You've been using both integral and floating point types in your programs
and you probably have the idea by now that we can use integers for whole numbers and doubles for
values where we might want a fractional part. The computer uses a fixed number of bits
to store values of these types, which necessarily limits the range and precision of
the values that we can represent. In this video, we will further explore this idea.
Here we have initialized an integer i with value 17 and a double d with the value 4.8
Let's print both those values.
What will happen if we assign d to i?
We are assigning the value 4.8 to a variable whose type is an integer.
We see that the fractional part of 4.8 is dropped (or truncated) and i gets the value 4.
This is probably what you expected.
But what happens when we change the double value to be really big -- larger than the maximum
integer that can be represented on my computer?
Now the variable i can't represent the truncated value. It is too big. My C compiler doesn't give
any warning. It still stores an integral value in i but that value isn't helpful. You need to be careful
when converting between types that the new type is able to represent the converted value.
What if we assign an integral value to a floating point value?
Here we assign 17 to the double variable d.
It all seems good. 17.00 can be represented by a double.
You might at first think that all integers can be represented by a floating point type. After
all, the integers are a subset of the real numbers, so every integer is a real number. While that may be true in pure math, it isn't true using computer representations of numbers.
We have to remember that we are implementing the representation of these
values with a fixed number of bits.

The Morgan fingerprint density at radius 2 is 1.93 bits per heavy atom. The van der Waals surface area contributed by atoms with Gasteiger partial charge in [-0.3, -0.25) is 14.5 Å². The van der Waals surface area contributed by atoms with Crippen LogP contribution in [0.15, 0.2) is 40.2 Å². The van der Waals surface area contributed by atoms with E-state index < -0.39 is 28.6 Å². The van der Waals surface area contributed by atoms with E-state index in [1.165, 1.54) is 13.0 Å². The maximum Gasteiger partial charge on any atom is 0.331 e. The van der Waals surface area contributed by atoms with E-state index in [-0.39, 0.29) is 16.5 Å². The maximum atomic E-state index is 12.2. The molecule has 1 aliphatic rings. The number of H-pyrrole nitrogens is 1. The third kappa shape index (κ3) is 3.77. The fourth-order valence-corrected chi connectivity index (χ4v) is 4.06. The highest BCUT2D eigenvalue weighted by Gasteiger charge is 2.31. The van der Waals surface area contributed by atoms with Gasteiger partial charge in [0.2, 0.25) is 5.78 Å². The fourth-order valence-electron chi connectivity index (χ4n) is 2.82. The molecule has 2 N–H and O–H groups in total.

Let's change our program slightly and look at how many bits my computer uses to store an integer
and a double.
Notice that we use sizeof on a variable name to learn how many bytes are used by our compiler and
that the resulting value is printed with the lu format specifier.
We see that on my computer an integer uses 4 bytes and a double uses 8.
Let's do the same for a float.
add
I won't run this code yet, but when I do you will see that float uses 4 bytes.
Now suppose I want a big integer. INT_MAX, defined in limits.h, is the largest integer that my system
can represent.
In case you don't believe me, let's add one more.
See that warning? The compiler knows that we're going to overflow the integer, and sure enough, we see
a negative value when we print that variable.
But now let's assign our big integer to a float variable.
What do you think will be printed?
Is that what you expected? It's off by one. Let's try a different large integer.
Oddly, there's a bigger difference.
Remember that both the float and the int are using 4 bytes. So they can each have 2 to the 32 different
bit patterns -- that's 2 to the 32 possible different values that they can represent. So it isn't possible for
the floating point number to be able to represent all those 2 to the 32 integers and then also be able to
represent various fractional values in between them. If the integer is larger than the float can precisely
represent, it stores an estimate -- a value that is accurate to a certain precision. So our unusual result
isn't that surprising.
Let's consider one more kind of conversion. Suppose we are converting between two different
sizes of integral types. A char is represented by 1 byte.
Let's print out the value of ch, interpreting the value as both a char (using the percent c format
specifier)
and as an integer (using the percent d format specifier.)
Now if we assign the value from ch (the char) to integer j, we know that j will be able to hold any value
that is represented by ch. We say that an integer is "wider" than a char. We will get what we expect when
we run this code.
But what about when we take an integer value that is too large to fit into a char?
Let's make i 320 and see what happens.
We see that 320 doesn't fit into ch. The conversion drops the higher order
bytes (256 in this case) and ends up storing 64 (320-256) in ch. And 64 is the ascii code for the at symbol.
The take-home message here is that you need to remember that integral variables (integers, chars, shorts, longs)
are limited in range and that floating point variables (floats, doubles, long doubles) are limited both in
range and in precision. When you convert from one type to another, you need to think carefully about whether
the value you plan to represent can be stored in the new type.